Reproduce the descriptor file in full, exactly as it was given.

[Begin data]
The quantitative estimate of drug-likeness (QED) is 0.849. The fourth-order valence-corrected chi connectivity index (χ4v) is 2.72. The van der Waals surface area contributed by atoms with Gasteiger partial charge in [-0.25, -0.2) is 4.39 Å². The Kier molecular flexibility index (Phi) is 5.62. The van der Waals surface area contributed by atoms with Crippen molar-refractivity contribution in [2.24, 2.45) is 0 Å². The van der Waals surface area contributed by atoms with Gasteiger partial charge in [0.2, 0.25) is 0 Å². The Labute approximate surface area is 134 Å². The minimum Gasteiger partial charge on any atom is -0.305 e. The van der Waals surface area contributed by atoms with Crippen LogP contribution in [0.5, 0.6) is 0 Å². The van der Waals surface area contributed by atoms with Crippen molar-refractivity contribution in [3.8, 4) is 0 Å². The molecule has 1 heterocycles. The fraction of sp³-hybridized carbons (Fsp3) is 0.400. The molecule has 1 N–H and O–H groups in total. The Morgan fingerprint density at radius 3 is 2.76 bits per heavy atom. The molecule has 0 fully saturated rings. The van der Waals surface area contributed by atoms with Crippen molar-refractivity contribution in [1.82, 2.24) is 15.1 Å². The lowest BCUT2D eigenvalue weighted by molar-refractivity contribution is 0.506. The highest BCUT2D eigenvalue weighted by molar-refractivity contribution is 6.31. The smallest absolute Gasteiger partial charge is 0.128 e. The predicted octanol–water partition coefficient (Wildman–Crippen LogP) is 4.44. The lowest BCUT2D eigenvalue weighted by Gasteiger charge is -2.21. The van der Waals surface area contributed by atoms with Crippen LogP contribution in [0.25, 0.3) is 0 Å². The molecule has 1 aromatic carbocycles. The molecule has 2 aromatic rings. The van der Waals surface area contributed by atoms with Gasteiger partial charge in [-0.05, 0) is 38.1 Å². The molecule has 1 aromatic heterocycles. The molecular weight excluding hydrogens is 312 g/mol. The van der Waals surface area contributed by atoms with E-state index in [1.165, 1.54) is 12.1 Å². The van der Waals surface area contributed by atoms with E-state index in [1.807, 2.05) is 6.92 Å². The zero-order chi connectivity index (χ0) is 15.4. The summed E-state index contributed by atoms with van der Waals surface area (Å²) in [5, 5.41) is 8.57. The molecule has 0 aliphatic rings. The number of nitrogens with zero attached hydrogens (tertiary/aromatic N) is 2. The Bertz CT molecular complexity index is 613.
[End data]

The quantitative estimate of drug-likeness (QED) is 0.849. The fourth-order valence-corrected chi connectivity index (χ4v) is 2.72. The van der Waals surface area contributed by atoms with Gasteiger partial charge in [-0.25, -0.2) is 4.39 Å². The Kier molecular flexibility index (Phi) is 5.62. The van der Waals surface area contributed by atoms with Crippen molar-refractivity contribution in [2.24, 2.45) is 0 Å². The van der Waals surface area contributed by atoms with Gasteiger partial charge in [0.2, 0.25) is 0 Å². The Labute approximate surface area is 134 Å². The minimum Gasteiger partial charge on any atom is -0.305 e. The van der Waals surface area contributed by atoms with Crippen LogP contribution in [0.5, 0.6) is 0 Å². The van der Waals surface area contributed by atoms with Crippen molar-refractivity contribution in [3.8, 4) is 0 Å². The molecule has 1 heterocycles. The fraction of sp³-hybridized carbons (Fsp3) is 0.400. The molecule has 1 N–H and O–H groups in total. The Morgan fingerprint density at radius 3 is 2.76 bits per heavy atom. The molecule has 0 fully saturated rings. The van der Waals surface area contributed by atoms with Crippen molar-refractivity contribution in [1.82, 2.24) is 15.1 Å². The lowest BCUT2D eigenvalue weighted by molar-refractivity contribution is 0.506. The highest BCUT2D eigenvalue weighted by molar-refractivity contribution is 6.31. The smallest absolute Gasteiger partial charge is 0.128 e. The predicted octanol–water partition coefficient (Wildman–Crippen LogP) is 4.44. The lowest BCUT2D eigenvalue weighted by Gasteiger charge is -2.21. The van der Waals surface area contributed by atoms with Crippen LogP contribution in [0.25, 0.3) is 0 Å². The molecule has 1 aromatic carbocycles. The molecule has 2 aromatic rings. The van der Waals surface area contributed by atoms with Gasteiger partial charge in [-0.05, 0) is 38.1 Å². The molecule has 1 aromatic heterocycles. The molecular weight excluding hydrogens is 312 g/mol. The van der Waals surface area contributed by atoms with E-state index in [1.165, 1.54) is 12.1 Å². The van der Waals surface area contributed by atoms with E-state index in [1.807, 2.05) is 6.92 Å². The zero-order chi connectivity index (χ0) is 15.4. The summed E-state index contributed by atoms with van der Waals surface area (Å²) in [5, 5.41) is 8.57. The molecule has 0 aliphatic rings. The number of nitrogens with zero attached hydrogens (tertiary/aromatic N) is 2. The Bertz CT molecular complexity index is 613.